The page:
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Donair, Pizza Delight style

I love Donairs!  I could eat them at least once a week. There is just something about the spicy flavor that my taste buds adore! That being said, I also realize that eating out can get very expensive. I tried the store bought “Donair meat” and sauce but found every brand to be lacking in something, be it texture, smell, taste or spiciness. They all had some kind of drawback. Then I thought to myself (with help from the Mrs) “Self, what if you made your own authentic Donair meat?”

“Hmmm…” I mused out loud. Time to do some research.  Well that research paid off.  My Mrs found an “Authentic Maritime Donair  Meat” recipe. It  proved to be simple and incredibly delicious. It was so good that we were “forced” to share with our friends and neighbors, whom have all commented on how it was the best Donair they have ever had.  I love the texture and taste of this recipe, combined with our super awesome sauce, the donair comes alive with delicious spicy sweetness.  If you would like to try the recipe out yourself, we have included the recipes for the meat and the sauce as well as assembly tips.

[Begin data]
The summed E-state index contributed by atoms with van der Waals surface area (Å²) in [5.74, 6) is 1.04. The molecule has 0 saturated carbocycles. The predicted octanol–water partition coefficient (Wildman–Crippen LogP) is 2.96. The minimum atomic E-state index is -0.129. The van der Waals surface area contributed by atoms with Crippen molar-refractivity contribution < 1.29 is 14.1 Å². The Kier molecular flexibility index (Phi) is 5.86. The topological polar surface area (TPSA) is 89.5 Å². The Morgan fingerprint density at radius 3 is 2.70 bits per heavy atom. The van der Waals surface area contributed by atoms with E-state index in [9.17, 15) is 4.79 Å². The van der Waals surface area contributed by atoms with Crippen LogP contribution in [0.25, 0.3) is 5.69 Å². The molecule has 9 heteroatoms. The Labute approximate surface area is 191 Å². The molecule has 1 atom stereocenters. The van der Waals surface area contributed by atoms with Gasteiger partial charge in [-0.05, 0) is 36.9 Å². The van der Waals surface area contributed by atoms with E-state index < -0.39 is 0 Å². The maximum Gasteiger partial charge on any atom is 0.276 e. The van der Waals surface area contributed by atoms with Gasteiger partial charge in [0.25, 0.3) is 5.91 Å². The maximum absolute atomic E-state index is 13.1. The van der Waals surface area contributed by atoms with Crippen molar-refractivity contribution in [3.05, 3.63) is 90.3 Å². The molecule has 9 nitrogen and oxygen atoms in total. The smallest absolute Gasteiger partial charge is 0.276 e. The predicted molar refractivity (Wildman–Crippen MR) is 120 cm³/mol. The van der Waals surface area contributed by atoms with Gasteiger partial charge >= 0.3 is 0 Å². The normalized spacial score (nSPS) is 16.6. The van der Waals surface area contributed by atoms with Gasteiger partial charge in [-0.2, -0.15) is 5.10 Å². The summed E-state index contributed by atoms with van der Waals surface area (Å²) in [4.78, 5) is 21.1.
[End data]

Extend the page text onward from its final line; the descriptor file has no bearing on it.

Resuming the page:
Background

The Maritime Canadian version of a Donair has close links to the Turkish Doner Kebab, which means “Rotating Roast”. It was traditionally made of lamb or beef or both. The meat is cooked on a vertical spit and cut into long thin slices and can be served in many different ways.

The Canadian version was introduced in Halifax in the early 1970’s by a restaurant called “King of Donair”. The meat is a combination of beef, flour or bread crumbs and a blend of spices. It is most often served with a sweet garlic sauce on a flatbread pita, with tomatoes and onions.